For most people with a wheelchair who travel to a beach, the sand is something to be admired from a balcony or a boardwalk. The idea of easily being on the beach or traversing the water’s edge is usually not a part of the vacation plan.
Yet, Galveston Island has gone to great lengths to make the beaches mobility friendly. Throughout the island, there are five beaches (sometimes called “parks”) that have manual beach wheelchairs available for free or rental.
The beaches that have wheelchairs are:
In addition to these beaches, along the Seawall there are places that have ramps down to the sand at no cost. There is parallel parking along the street on the beach side (easy for a van with a ramp), with disabled parking spaces here and there.
The island even has beaches where you can drive your car onto the sand. And, if you are more interested in the ocean, the 61st Street fishing pier is one of many that are accessible and it also has wheelchair accessible bathrooms.
Lots of Attractions
If you can drag yourself away from the relaxing beach, Galveston also offers some great tourist attractions for persons in wheelchairs.
One of the most popular tourist attractions, Moody Gardens, is a 242 acre facility that has vans with ramps to transport disabled travelers throughout the complex. All of the buildings have ramps leading to the entrances and wheelchair accessible bathrooms.
The theaters have accessible seats with removable arms, the man-made lagoons have ramps to get into the water, and the paddlewheel boat is accessible.
In addition to Moody Gardens, there is a free ferry to Bolivar Island that offers great opportunities to watch dolphins in the wild. Unless you want to drive around Bolivar or onto the ferry, park in the lot and walk/roll onto the ferry. (If you drive on it might be impossible to let a ramp out of a vehicle.)
While The Strand and Post Office Arts District have the same problems as other downtowns with some places not being wheelchair accessible, there are enough accessible quaint shops, galleries, and restaurants to make it a great area to visit.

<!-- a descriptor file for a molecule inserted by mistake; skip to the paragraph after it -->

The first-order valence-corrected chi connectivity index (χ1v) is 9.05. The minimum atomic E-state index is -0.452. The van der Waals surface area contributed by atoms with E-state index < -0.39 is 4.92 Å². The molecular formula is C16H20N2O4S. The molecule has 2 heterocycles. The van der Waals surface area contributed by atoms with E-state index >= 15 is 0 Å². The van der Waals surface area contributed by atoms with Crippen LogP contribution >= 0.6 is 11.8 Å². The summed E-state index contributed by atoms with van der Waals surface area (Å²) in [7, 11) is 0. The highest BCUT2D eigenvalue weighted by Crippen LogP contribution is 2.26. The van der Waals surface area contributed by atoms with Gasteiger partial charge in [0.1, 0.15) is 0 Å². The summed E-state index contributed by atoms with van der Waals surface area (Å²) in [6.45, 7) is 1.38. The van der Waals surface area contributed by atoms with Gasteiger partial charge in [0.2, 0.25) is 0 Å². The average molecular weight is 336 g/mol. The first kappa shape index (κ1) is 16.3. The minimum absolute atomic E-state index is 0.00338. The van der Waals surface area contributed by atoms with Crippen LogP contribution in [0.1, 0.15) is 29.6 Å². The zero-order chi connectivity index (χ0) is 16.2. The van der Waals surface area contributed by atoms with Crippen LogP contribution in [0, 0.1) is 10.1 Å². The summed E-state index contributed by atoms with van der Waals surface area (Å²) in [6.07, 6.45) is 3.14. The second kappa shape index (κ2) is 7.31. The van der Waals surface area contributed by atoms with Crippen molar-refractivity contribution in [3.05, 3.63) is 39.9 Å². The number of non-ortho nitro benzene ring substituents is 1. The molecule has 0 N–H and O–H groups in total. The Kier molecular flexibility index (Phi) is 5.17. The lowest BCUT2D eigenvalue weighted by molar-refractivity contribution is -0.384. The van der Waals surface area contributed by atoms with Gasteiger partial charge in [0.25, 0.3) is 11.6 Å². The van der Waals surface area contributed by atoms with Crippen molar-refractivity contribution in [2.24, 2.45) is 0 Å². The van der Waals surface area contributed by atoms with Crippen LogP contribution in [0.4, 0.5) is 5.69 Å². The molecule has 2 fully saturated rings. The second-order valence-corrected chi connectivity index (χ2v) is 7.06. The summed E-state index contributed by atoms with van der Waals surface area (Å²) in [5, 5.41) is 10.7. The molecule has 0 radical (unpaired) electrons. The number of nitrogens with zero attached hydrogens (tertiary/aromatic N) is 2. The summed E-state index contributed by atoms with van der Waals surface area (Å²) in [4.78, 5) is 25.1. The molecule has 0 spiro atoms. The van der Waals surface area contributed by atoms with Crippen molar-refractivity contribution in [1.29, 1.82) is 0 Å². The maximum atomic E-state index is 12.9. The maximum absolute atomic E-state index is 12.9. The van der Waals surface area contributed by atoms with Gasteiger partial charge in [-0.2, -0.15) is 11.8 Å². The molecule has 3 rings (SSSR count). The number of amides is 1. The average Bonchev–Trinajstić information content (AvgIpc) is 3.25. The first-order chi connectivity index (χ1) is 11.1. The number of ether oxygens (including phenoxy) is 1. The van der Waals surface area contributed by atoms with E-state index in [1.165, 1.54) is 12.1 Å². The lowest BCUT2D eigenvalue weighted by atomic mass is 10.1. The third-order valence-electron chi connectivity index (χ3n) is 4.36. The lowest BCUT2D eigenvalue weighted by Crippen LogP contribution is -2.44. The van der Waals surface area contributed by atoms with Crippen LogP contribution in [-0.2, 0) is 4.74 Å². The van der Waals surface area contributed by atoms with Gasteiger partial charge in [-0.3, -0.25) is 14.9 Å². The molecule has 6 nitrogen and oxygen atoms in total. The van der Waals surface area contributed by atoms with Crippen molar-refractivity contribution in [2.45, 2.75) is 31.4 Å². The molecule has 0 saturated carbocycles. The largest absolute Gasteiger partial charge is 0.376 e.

If a place looks inaccessible be sure to ask because some of the not-to-be-missed places are accessible through a side door. Fortunately there are good ramps at each corner and plenty of parking lots with disabled parking spaces.
These are the main attractions I have enjoyed on Galveston Island. I am sure there are many more that are great for wheelchair users, but it is hard for me to give a firsthand account of them. I am addicted to the sand and the surf, and it is hard to pry me away from the beach!
Where to Stay
Accessible accommodations on Galveston Island exist in the form of hotels, resorts, condo rentals and houses (most are built up so look for an elevator). You can source places to stay online by perusing a range of online hotel and vacation rental websites. Be sure to contact the property where you plan to stay to ensure the accommodations meet your mobility needs. Also read reviews for additional insights.
For more information, contact the Galveston Island Convention and Visitors Bureau.
This article was written by by Kelley Van Auken
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